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Champagne for Boaties

Champagne for Boaties

You should think that you are awesome for buying Champagne. You have made a great choice and every one will want to be your friend now. You should be safe in the knowledge that everything wrong will be right once again. Champagne does that.


Why is it expensive?

Champagne is from the Champagne region in France. The very unique soil and climate (terroir) coupled with centuries of refinement make a beautifully crafted product. The very cold climate poses numerous threats to harvest, and many vineyards lose up to 30 percent of fruit prior to harvest from frost and pests. The grapes that do survive are so delicate and complex that hand-harvesting is employed so as not to disturb the fruit. Massive effort and 2,000 years of refinement result in a weighty price tag.

Primarily, Champagne is made of three grape varieties. Pinot Noir, Pinot Meunier and Chardonnay. When you see Blanc de Blanc on the bottle, it only has Chardonnay, and if it says Pinot Blanc, it only has Pinot Noir.

But it is not just fermented grapes in the bottle. There is history, love, hard work and a remarkable level of craftsmanship. Please consider all these things when drinking the winemakers’ blood, sweat and tears.

What to eat with Champagne

As with your cooking, remember to keep things balanced. Champagne does not like excesses. Too sweet, too acidic, too bitter, too spicy, or whatever, will not work.

Any fish and crab will go smashingly with any sparkling. No curry or chili. I also find that dill that chefs garnish with will turn your champagne experience into a fit of rolling around then licking the dry wall (watch out for insidious dill!).

However, if you find that your favourite thing in the world is Moet and saltwater taffee, then do it. Forget the naysayers and ne’er do wells!


What is the proper serving temperature?

The general rule is 8 to 10 degrees Celsius. However, in the best place on earth—the sunny Goldie—serve it slightly cooler than the rule, as the ambient temperature will quickly heat the tasty loveliness before you drink it (especially if you are a jabberer and rabbit on, treating the glass like a microphone).


How long can I keep a bottle of sparkles open?

After opening a bottle of sparkles, it will not last more than 24 hours. However, resealing quickly with a Champagne saver will keep the fizz longer—even up to three days. SPOON in the champagne to keep the fizz is an old wives’ tale. Stanford University chemist Richard Zare undertook an extracurricular investigation of the teaspoon’s preservative powers in 1994. The result: Zare and his fellow testers did not detect any boost in the sparkle of the spooned bottles. All aside, best drink the whole thing!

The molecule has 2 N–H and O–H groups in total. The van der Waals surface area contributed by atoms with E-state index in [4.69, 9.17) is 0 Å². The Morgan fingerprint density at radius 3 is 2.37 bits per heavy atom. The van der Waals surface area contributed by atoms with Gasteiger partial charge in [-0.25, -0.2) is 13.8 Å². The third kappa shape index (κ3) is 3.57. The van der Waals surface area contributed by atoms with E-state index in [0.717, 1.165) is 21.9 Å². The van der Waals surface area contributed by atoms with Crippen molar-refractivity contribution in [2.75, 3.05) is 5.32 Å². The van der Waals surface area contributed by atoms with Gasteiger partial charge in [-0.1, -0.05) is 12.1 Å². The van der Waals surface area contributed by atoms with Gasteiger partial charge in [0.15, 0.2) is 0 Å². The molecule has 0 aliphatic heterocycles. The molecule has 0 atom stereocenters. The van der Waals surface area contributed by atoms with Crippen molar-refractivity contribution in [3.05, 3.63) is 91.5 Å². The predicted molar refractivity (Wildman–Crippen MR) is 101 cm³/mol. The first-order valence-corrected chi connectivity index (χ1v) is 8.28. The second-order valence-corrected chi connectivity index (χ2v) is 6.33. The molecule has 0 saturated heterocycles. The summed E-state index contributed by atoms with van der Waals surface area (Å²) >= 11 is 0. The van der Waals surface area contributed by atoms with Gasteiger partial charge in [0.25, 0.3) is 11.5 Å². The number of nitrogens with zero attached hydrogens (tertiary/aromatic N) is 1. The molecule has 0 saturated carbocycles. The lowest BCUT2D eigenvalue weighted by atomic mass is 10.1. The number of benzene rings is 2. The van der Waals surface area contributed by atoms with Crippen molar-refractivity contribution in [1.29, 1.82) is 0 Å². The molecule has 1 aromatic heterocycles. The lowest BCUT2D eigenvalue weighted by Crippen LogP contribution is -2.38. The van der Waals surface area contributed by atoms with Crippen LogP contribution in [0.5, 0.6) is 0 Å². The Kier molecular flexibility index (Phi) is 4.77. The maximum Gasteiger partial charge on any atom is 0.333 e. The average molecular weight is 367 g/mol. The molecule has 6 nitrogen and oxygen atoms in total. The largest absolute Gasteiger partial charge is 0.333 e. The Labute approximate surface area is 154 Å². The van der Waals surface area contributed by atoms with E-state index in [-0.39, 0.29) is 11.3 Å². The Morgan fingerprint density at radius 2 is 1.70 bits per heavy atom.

How long can a sealed bottle be kept?

Champagne comes in two categories: non-vintage (NV) and vintage. Non-vintage bubbles can be kept for three to four years, while vintage can be kept for five to ten years on average. A vintage stored well can last indefinitely. Many people show me their pride and joy, a bottle of 1979 non-vintage that they are saving. I hold back the tears, say nothing and just imagine it was a vintage.


 How will I know if the Champagne is corked or off?

The Champagne region is in constant revision to prevent cork taint, described as resembling a moldy newspaper, wet dog, damp cloth, or damp basement (or just ewwww!). A Champagne that lacks beads (bubbles) and is dull on the palate is another sign of an inferior bottle. Sunlight and incandescent light are the enemies, along with loud noises and vibration. So do not yell at your sparkles!


How much should I spend?

The world of Champagne is vast, and your favourite is waiting for you. Starting at the top, Krug Champagne will set you back $400+ for a vintage, all the way down to some small producers creating champagne for $20. I suggest starting with a Bollinger for $79.99 as the proverbial toe in the water. The best thing to remember is that the more you spend, the finer the beads will be—the smaller the beads, the smoother and higher-quality the Champagne.


Why does too much sparkles give me a headache?

The quickest way known to man to give yourself a headache with Champagne is to drink it in a hot spa. Champagne is 12% alcohol volume and will do the same damage as red or white wine. It is, however, not as easy to overdo it with a vintage Champagne because you have to have considerable coin to open that second bottle of $280 lovely.


That’s not Champagne!

Champagne is from France, but it is made elsewhere too. In Italy, it is called Prosecco and has a great dry, bright flavour. In Australia, it is Sparkling White of the likes of Jansz, Croser and Chandon. There is another French amazing from the Burgundy and Alsace regions called Crémant. They do not carry a Ferrari price tag. For around $30, you can buy a beautiful French sparkle.


Which Champagne should I smash on the side of my new boat?

Bollinger! It does not have to be a new boat. I smash one on each launch. Make sure to buy two bottles!


2 Prosecco: Chris next choice (price-wise) would be a Prosecco. A Sancol Prosecco at $22 is full of win and awesome. A Prosecco is a light, fun and non-serious drop that outsold non-vintage Champagne for the first time in Europe in 2015.

3 Bouillot Cremant: Try a Louis Bouillot Cremant De Bourgogne. For $26, it will rock your wallet and palate. The bottle looks great on any table. [/acc][/accordion]


By Chris Morgan

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